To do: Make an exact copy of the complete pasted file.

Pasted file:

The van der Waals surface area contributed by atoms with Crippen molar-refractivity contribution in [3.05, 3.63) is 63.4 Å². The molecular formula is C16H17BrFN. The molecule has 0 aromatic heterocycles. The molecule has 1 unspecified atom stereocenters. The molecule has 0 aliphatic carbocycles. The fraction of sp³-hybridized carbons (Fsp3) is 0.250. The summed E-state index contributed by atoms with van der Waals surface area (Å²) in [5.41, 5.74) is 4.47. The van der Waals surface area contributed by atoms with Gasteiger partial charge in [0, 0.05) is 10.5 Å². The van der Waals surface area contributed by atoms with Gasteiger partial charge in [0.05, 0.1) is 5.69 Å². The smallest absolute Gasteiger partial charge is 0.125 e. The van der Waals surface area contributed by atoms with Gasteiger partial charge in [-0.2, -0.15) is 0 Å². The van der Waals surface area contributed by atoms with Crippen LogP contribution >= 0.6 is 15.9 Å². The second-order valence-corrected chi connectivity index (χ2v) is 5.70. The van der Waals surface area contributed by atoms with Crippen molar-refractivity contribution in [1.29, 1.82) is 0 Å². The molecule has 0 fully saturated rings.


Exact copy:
The van der Waals surface area contributed by atoms with Crippen molar-refractivity contribution in [3.05, 3.63) is 63.4 Å². The molecular formula is C16H17BrFN. The molecule has 0 aromatic heterocycles. The molecule has 1 unspecified atom stereocenters. The molecule has 0 aliphatic carbocycles. The fraction of sp³-hybridized carbons (Fsp3) is 0.250. The summed E-state index contributed by atoms with van der Waals surface area (Å²) in [5.41, 5.74) is 4.47. The van der Waals surface area contributed by atoms with Gasteiger partial charge in [0, 0.05) is 10.5 Å². The van der Waals surface area contributed by atoms with Gasteiger partial charge in [0.05, 0.1) is 5.69 Å². The smallest absolute Gasteiger partial charge is 0.125 e. The van der Waals surface area contributed by atoms with Gasteiger partial charge in [-0.2, -0.15) is 0 Å². The van der Waals surface area contributed by atoms with Crippen LogP contribution >= 0.6 is 15.9 Å². The second-order valence-corrected chi connectivity index (χ2v) is 5.70. The van der Waals surface area contributed by atoms with Crippen molar-refractivity contribution in [1.29, 1.82) is 0 Å². The molecule has 0 fully saturated rings.